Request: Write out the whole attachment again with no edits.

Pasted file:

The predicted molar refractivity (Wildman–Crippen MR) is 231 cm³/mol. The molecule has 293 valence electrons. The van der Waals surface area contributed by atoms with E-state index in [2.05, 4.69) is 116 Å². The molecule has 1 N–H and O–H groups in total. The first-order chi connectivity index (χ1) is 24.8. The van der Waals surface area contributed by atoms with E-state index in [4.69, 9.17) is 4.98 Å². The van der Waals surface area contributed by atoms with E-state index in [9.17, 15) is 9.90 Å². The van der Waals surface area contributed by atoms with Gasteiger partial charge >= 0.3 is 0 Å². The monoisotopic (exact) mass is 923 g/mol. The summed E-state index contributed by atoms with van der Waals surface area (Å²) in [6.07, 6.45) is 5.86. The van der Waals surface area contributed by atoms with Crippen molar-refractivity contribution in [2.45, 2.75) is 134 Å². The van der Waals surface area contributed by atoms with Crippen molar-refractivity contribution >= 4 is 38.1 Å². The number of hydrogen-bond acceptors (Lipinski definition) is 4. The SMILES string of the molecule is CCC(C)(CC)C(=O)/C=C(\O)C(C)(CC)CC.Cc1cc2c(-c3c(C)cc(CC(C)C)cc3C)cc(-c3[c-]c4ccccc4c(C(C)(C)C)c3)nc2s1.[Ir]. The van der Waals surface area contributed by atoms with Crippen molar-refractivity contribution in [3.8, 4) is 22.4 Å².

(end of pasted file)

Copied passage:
The predicted molar refractivity (Wildman–Crippen MR) is 231 cm³/mol. The molecule has 293 valence electrons. The van der Waals surface area contributed by atoms with E-state index in [2.05, 4.69) is 116 Å². The molecule has 1 N–H and O–H groups in total. The first-order chi connectivity index (χ1) is 24.8. The van der Waals surface area contributed by atoms with E-state index in [4.69, 9.17) is 4.98 Å². The van der Waals surface area contributed by atoms with E-state index in [9.17, 15) is 9.90 Å². The van der Waals surface area contributed by atoms with Gasteiger partial charge >= 0.3 is 0 Å². The monoisotopic (exact) mass is 923 g/mol. The summed E-state index contributed by atoms with van der Waals surface area (Å²) in [6.07, 6.45) is 5.86. The van der Waals surface area contributed by atoms with Crippen molar-refractivity contribution in [2.45, 2.75) is 134 Å². The van der Waals surface area contributed by atoms with Crippen molar-refractivity contribution >= 4 is 38.1 Å². The number of hydrogen-bond acceptors (Lipinski definition) is 4. The SMILES string of the molecule is CCC(C)(CC)C(=O)/C=C(\O)C(C)(CC)CC.Cc1cc2c(-c3c(C)cc(CC(C)C)cc3C)cc(-c3[c-]c4ccccc4c(C(C)(C)C)c3)nc2s1.[Ir]. The van der Waals surface area contributed by atoms with Crippen molar-refractivity contribution in [3.8, 4) is 22.4 Å².